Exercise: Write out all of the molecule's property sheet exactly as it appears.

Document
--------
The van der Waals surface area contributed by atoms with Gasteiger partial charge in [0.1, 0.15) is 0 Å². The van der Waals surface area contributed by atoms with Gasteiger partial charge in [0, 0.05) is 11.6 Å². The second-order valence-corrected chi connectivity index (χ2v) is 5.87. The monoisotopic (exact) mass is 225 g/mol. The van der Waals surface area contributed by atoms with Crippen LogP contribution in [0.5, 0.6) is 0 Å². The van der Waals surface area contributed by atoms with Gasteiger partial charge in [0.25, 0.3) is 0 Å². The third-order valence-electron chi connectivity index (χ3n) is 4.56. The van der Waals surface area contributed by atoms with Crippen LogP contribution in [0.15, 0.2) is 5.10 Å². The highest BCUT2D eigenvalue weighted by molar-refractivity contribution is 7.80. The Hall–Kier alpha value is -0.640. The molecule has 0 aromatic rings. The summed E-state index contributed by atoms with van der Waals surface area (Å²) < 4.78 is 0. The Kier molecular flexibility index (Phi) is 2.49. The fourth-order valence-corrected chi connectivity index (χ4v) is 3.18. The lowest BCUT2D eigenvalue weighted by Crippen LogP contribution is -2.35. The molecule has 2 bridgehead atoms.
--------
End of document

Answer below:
The van der Waals surface area contributed by atoms with Gasteiger partial charge in [0.1, 0.15) is 0 Å². The van der Waals surface area contributed by atoms with Gasteiger partial charge in [0, 0.05) is 11.6 Å². The second-order valence-corrected chi connectivity index (χ2v) is 5.87. The monoisotopic (exact) mass is 225 g/mol. The van der Waals surface area contributed by atoms with Crippen LogP contribution in [0.5, 0.6) is 0 Å². The van der Waals surface area contributed by atoms with Gasteiger partial charge in [0.25, 0.3) is 0 Å². The third-order valence-electron chi connectivity index (χ3n) is 4.56. The van der Waals surface area contributed by atoms with Crippen LogP contribution in [0.15, 0.2) is 5.10 Å². The highest BCUT2D eigenvalue weighted by molar-refractivity contribution is 7.80. The Hall–Kier alpha value is -0.640. The molecule has 0 aromatic rings. The summed E-state index contributed by atoms with van der Waals surface area (Å²) < 4.78 is 0. The Kier molecular flexibility index (Phi) is 2.49. The fourth-order valence-corrected chi connectivity index (χ4v) is 3.18. The lowest BCUT2D eigenvalue weighted by Crippen LogP contribution is -2.35. The molecule has 2 bridgehead atoms.